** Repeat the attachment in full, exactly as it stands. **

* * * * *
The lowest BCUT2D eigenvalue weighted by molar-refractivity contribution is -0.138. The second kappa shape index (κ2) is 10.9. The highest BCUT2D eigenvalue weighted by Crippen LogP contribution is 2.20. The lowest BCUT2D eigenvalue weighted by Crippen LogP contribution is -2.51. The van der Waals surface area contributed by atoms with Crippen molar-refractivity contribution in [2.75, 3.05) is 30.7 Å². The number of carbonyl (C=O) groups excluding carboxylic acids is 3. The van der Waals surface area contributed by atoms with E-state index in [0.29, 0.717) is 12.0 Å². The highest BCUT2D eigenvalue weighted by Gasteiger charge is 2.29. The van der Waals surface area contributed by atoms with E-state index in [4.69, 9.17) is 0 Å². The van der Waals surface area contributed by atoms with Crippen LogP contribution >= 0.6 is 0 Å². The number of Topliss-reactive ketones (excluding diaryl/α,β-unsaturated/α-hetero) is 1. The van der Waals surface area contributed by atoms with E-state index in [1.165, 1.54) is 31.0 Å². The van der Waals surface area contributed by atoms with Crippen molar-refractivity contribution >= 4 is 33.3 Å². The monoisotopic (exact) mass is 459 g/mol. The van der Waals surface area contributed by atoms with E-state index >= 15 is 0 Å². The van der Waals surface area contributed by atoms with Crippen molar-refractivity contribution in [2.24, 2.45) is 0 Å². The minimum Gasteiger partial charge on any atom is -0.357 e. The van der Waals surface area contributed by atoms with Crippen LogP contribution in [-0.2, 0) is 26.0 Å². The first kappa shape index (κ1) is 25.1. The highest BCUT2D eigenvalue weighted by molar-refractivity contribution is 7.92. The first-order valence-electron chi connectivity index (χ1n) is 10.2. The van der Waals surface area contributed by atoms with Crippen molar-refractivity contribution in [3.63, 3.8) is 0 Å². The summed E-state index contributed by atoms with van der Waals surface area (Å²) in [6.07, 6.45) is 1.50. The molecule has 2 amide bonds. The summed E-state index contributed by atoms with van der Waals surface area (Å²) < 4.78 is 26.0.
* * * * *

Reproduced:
The lowest BCUT2D eigenvalue weighted by molar-refractivity contribution is -0.138. The second kappa shape index (κ2) is 10.9. The highest BCUT2D eigenvalue weighted by Crippen LogP contribution is 2.20. The lowest BCUT2D eigenvalue weighted by Crippen LogP contribution is -2.51. The van der Waals surface area contributed by atoms with Crippen molar-refractivity contribution in [2.75, 3.05) is 30.7 Å². The number of carbonyl (C=O) groups excluding carboxylic acids is 3. The van der Waals surface area contributed by atoms with E-state index in [0.29, 0.717) is 12.0 Å². The highest BCUT2D eigenvalue weighted by Gasteiger charge is 2.29. The van der Waals surface area contributed by atoms with E-state index in [4.69, 9.17) is 0 Å². The van der Waals surface area contributed by atoms with Crippen LogP contribution >= 0.6 is 0 Å². The number of Topliss-reactive ketones (excluding diaryl/α,β-unsaturated/α-hetero) is 1. The van der Waals surface area contributed by atoms with E-state index in [1.165, 1.54) is 31.0 Å². The van der Waals surface area contributed by atoms with Crippen molar-refractivity contribution >= 4 is 33.3 Å². The monoisotopic (exact) mass is 459 g/mol. The van der Waals surface area contributed by atoms with E-state index >= 15 is 0 Å². The van der Waals surface area contributed by atoms with Crippen molar-refractivity contribution in [2.24, 2.45) is 0 Å². The minimum Gasteiger partial charge on any atom is -0.357 e. The van der Waals surface area contributed by atoms with Crippen LogP contribution in [-0.2, 0) is 26.0 Å². The first kappa shape index (κ1) is 25.1. The highest BCUT2D eigenvalue weighted by molar-refractivity contribution is 7.92. The first-order valence-electron chi connectivity index (χ1n) is 10.2. The van der Waals surface area contributed by atoms with Crippen molar-refractivity contribution in [3.63, 3.8) is 0 Å². The summed E-state index contributed by atoms with van der Waals surface area (Å²) in [6.07, 6.45) is 1.50. The molecule has 2 amide bonds. The summed E-state index contributed by atoms with van der Waals surface area (Å²) < 4.78 is 26.0.